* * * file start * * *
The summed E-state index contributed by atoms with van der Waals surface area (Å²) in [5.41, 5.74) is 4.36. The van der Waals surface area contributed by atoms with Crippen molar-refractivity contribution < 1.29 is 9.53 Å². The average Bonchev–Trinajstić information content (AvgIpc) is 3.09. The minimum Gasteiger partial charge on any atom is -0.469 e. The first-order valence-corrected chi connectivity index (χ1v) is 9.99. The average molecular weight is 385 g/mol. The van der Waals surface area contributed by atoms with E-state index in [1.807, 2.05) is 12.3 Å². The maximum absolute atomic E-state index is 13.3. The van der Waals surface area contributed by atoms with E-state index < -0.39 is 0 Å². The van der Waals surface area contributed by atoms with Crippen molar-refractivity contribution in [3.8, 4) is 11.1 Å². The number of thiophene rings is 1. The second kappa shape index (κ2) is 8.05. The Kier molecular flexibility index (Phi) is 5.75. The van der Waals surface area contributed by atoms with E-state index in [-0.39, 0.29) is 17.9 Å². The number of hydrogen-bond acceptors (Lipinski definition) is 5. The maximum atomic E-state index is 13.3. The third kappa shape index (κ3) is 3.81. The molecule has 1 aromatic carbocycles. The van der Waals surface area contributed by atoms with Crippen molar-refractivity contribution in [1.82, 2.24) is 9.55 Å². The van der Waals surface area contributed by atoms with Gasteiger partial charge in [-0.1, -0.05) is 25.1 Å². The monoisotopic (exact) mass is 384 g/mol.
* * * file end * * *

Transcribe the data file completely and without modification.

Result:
The summed E-state index contributed by atoms with van der Waals surface area (Å²) in [5.41, 5.74) is 4.36. The van der Waals surface area contributed by atoms with Crippen molar-refractivity contribution < 1.29 is 9.53 Å². The average Bonchev–Trinajstić information content (AvgIpc) is 3.09. The minimum Gasteiger partial charge on any atom is -0.469 e. The first-order valence-corrected chi connectivity index (χ1v) is 9.99. The average molecular weight is 385 g/mol. The van der Waals surface area contributed by atoms with E-state index in [1.807, 2.05) is 12.3 Å². The maximum absolute atomic E-state index is 13.3. The van der Waals surface area contributed by atoms with E-state index < -0.39 is 0 Å². The van der Waals surface area contributed by atoms with Crippen molar-refractivity contribution in [3.8, 4) is 11.1 Å². The number of thiophene rings is 1. The second kappa shape index (κ2) is 8.05. The Kier molecular flexibility index (Phi) is 5.75. The van der Waals surface area contributed by atoms with E-state index in [-0.39, 0.29) is 17.9 Å². The number of hydrogen-bond acceptors (Lipinski definition) is 5. The maximum atomic E-state index is 13.3. The third kappa shape index (κ3) is 3.81. The molecule has 1 aromatic carbocycles. The van der Waals surface area contributed by atoms with Crippen molar-refractivity contribution in [1.82, 2.24) is 9.55 Å². The van der Waals surface area contributed by atoms with Gasteiger partial charge in [-0.1, -0.05) is 25.1 Å². The monoisotopic (exact) mass is 384 g/mol.